Chlorpyrifos is a pesticide that has the potential to harm both children and farm workers, but the EPA – the same agency that drew these conclusions – says it will not ban the chemical.

On March 26, 2017, EPA chief Scott Pruitt rejected his agency’s own chemical safety experts who, under Barack Obama, had recommended that chlorpyrifos – one of the nation’s most widely used insecticides – be permanently banned from agricultural use nationwide because of the danger it poses to farm workers. [1]

Pruitt’s ruling rejects a petition filed 10 years ago by two environmental groups that requested that the agency ban all uses of chlorpyrifos. The pesticide has been banned for most household uses since 2000. It had commonly been found in products like Raid sprays and Black Flag ant killer. However, it’s still applied at about 40,000 farms on about 50 different types of crops, including almonds, apples, corn, wheat, strawberries, and broccoli. [1], [2]

Source: Sightline Institute

It was late last year when EPA scientists concluded that chlorpyrifos exposure was causing potentially significant health problems, including learning and memory declines, especially among farm workers and young children who may come into contact with the chemical via drinking water and other sources.

According to epidemiologists, these population studies record changes in learning and behavior that can’t be traced in rodent experiments, considered the gold-star of research and the basis for the EPA’s pesticide regulations. The chemical industry doesn’t place much stock in population studies because it claims they are difficult to control and can be attributed to a range of diet, lifestyle, and various environmental factors. [3]

Dow Chemical, which sells chlorpyrifos under the trade name Lorsban, as well as farm groups that use the product shot back that the EPA’s science was iffy at best, especially when the chemical is properly used to kill crop-spoiling pests. [1]


In July of 2016, an EPA scientific review panel comprised of academic experts also questioned some of the chemical safety staff’s conclusions, which led the staff to revise the way it had justified how it had reached those conclusions. Despite the revisions, the staff still concluded late last fall that the chemical should be banned.

But that wasn’t enough for Pruitt, who said in an announcement on March 26:

“We need to provide regulatory certainty to the thousands of American farms that rely on chlorpyrifos, while still protecting human health and the environment. By reversing the previous administration’s steps to ban one of the most widely-used pesticides in the world, we are returning to using sound science in decision-making.”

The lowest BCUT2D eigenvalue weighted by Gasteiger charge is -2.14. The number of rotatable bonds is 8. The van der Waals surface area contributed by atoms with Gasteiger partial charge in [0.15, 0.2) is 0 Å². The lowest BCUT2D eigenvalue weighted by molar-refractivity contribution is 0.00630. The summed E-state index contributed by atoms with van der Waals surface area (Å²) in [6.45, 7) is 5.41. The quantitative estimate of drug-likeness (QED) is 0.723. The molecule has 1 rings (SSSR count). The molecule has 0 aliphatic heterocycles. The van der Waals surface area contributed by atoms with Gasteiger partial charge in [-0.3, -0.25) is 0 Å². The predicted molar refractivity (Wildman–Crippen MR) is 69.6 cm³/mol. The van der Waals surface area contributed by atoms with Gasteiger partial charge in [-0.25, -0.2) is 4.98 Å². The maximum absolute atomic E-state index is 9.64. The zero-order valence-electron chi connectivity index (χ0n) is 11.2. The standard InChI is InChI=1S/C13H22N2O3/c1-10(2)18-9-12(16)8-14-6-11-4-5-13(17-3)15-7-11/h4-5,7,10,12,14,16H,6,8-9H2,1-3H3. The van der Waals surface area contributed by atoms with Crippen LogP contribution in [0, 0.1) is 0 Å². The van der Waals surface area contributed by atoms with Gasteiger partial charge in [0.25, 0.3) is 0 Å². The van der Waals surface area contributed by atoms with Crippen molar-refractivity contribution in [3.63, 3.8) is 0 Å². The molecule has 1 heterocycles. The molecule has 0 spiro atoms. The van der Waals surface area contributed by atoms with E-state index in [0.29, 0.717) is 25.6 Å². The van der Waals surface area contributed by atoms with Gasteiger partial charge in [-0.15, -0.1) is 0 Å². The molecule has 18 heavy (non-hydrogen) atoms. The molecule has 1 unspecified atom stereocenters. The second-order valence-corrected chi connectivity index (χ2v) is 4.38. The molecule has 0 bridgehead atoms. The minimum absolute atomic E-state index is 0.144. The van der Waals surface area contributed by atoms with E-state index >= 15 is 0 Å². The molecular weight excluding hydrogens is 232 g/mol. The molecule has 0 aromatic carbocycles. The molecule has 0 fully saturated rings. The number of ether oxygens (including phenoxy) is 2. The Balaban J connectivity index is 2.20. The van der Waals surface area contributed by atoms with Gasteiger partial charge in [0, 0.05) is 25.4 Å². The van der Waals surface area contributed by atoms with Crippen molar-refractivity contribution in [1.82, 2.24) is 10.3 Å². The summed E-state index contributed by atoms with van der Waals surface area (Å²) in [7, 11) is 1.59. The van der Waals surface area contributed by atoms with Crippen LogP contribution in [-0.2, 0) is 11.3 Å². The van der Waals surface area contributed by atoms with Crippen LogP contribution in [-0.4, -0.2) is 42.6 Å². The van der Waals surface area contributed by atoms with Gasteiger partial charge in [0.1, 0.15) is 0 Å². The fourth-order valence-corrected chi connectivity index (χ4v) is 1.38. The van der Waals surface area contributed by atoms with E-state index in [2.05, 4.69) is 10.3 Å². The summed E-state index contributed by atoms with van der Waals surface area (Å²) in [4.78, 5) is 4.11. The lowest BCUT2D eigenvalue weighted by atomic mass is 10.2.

The U.S. Department of Agriculture fully support’s Pruitt’s decision.

Sheryl Kunickis, director of the USDA Office of Pest Management Policy, said in a statement:

“It means that this important pest management tool will remain available to growers, helping to ensure an abundant and affordable food supply for the nation.”

Pruitt’s rejection of the ban means the question of the safety and use of chlorpyrifos likely won’t be revisited until 2022, the next time the EPA is formally required to reevaluate the safety of the insecticide.

Patti Goldman, managing attorney at Earthjustice, a San Francisco-based environmental group that represents the Natural Resources Defense Council and the Pesticide Action Network of North America, which filed the petition in 2007 to ban the chemical, said:

“We have a law that requires the EPA to ban pesticides that it cannot determine are safe, and the EPA has repeatedly said this pesticide is not safe.”

Jim Jones, former assistant administrator of the EPA who was responsible for pesticide regulation before he left the agency in January 2017, expressed similar concerns, saying:

“They are ignoring the science that is pretty solid.”

“Pretty Solid” Evidence that Chlorpyrifos is Dangerous

Source: EarthJustice

One of the most disturbing studies on the effects of chlorpyrifos on children was published in 2012 in the Proceedings of the National Academy of Science

The researchers used MRIs to look at the brains of 40 children ages 5.9 to 11.2 years. Twenty of the kids had been exposed to high levels of chlorpyrifos while in the womb, and 20 of them had been exposed to low levels of the pesticide. The team found that the brains of the children with high exposure to the chemical “looked different” compared to those who had low exposure. [4]


The regions of the brains affected by high chlorpyrifos exposure are associated with attention, decision-making, language, impulse control, and working memory.

Another study, published in Environmental Health Perspectives, revealed that more than half of all women exposed to pesticides – including chlorpyrifos – have an increased risk of having a child with autism.

Read: Pediatricians Suggest Farms Using Chlorpyrifos May Be Cause of Increased Birth Defects

The dangers extend to the environment, as well. Keep in mind that this next example comes from the EPA’s own data. A shocking 97% of all the animals on endangered and threatened species lists nationwide are threatened by 3 of the most common pesticides; and of those 3, chlorpyrifos ranks #1. Also shockingly, chlorpyrifos is believed to be a severe risk to 97% of America’s most threatened flora and fauna.

Just how much of the earth’s population has to suffer or die before there’s “enough” evidence that chlorpyrifos should be banned?

Sources:

[1] The New York Times

[2] Mashable

[3] Bloomberg BNA

[4] Scientific American

EarthJustice

Sightline Institute


Storable Food


About Julie Fidler:
Author Image
Julie Fidler is a freelance writer, legal blogger, and the author of Adventures in Holy Matrimony: For Better or the Absolute Worst. She lives in Pennsylvania with her husband and two ridiculously spoiled cats. She occasionally pontificates on her blog.